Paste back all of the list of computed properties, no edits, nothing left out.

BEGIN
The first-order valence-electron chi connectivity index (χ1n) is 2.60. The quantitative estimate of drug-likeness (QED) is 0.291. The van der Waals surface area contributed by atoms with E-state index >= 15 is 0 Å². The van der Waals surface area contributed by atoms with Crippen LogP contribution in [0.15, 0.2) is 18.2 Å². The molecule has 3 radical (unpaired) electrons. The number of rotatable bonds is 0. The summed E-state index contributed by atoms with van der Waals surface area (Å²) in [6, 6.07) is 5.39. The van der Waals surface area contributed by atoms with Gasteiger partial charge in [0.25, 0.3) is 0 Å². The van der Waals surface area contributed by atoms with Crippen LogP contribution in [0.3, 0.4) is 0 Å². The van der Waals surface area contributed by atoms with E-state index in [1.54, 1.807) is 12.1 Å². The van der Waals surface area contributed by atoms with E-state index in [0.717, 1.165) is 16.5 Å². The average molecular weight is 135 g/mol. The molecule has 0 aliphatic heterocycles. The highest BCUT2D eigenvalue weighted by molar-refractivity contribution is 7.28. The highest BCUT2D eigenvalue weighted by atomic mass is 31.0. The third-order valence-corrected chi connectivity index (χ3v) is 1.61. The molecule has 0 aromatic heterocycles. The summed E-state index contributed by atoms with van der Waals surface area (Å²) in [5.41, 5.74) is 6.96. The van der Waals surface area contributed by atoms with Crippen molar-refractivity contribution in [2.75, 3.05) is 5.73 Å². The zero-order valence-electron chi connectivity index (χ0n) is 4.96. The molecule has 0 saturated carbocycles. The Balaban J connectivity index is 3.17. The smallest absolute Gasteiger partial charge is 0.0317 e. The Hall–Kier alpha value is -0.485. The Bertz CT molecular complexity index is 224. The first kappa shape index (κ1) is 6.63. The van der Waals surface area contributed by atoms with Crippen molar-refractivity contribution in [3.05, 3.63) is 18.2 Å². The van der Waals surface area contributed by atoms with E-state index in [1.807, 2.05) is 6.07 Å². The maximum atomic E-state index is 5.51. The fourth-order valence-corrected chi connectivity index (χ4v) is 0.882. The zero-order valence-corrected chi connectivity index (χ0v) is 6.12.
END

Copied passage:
The first-order valence-electron chi connectivity index (χ1n) is 2.60. The quantitative estimate of drug-likeness (QED) is 0.291. The van der Waals surface area contributed by atoms with E-state index >= 15 is 0 Å². The van der Waals surface area contributed by atoms with Crippen LogP contribution in [0.15, 0.2) is 18.2 Å². The molecule has 3 radical (unpaired) electrons. The number of rotatable bonds is 0. The summed E-state index contributed by atoms with van der Waals surface area (Å²) in [6, 6.07) is 5.39. The van der Waals surface area contributed by atoms with Gasteiger partial charge in [0.25, 0.3) is 0 Å². The van der Waals surface area contributed by atoms with Crippen LogP contribution in [0.3, 0.4) is 0 Å². The van der Waals surface area contributed by atoms with E-state index in [1.54, 1.807) is 12.1 Å². The van der Waals surface area contributed by atoms with E-state index in [0.717, 1.165) is 16.5 Å². The average molecular weight is 135 g/mol. The molecule has 0 aliphatic heterocycles. The highest BCUT2D eigenvalue weighted by molar-refractivity contribution is 7.28. The highest BCUT2D eigenvalue weighted by atomic mass is 31.0. The third-order valence-corrected chi connectivity index (χ3v) is 1.61. The molecule has 0 aromatic heterocycles. The summed E-state index contributed by atoms with van der Waals surface area (Å²) in [5.41, 5.74) is 6.96. The van der Waals surface area contributed by atoms with Crippen molar-refractivity contribution in [2.75, 3.05) is 5.73 Å². The zero-order valence-electron chi connectivity index (χ0n) is 4.96. The molecule has 0 saturated carbocycles. The Balaban J connectivity index is 3.17. The smallest absolute Gasteiger partial charge is 0.0317 e. The Hall–Kier alpha value is -0.485. The Bertz CT molecular complexity index is 224. The first kappa shape index (κ1) is 6.63. The van der Waals surface area contributed by atoms with Crippen molar-refractivity contribution in [3.05, 3.63) is 18.2 Å². The van der Waals surface area contributed by atoms with E-state index in [1.807, 2.05) is 6.07 Å². The maximum atomic E-state index is 5.51. The fourth-order valence-corrected chi connectivity index (χ4v) is 0.882. The zero-order valence-corrected chi connectivity index (χ0v) is 6.12.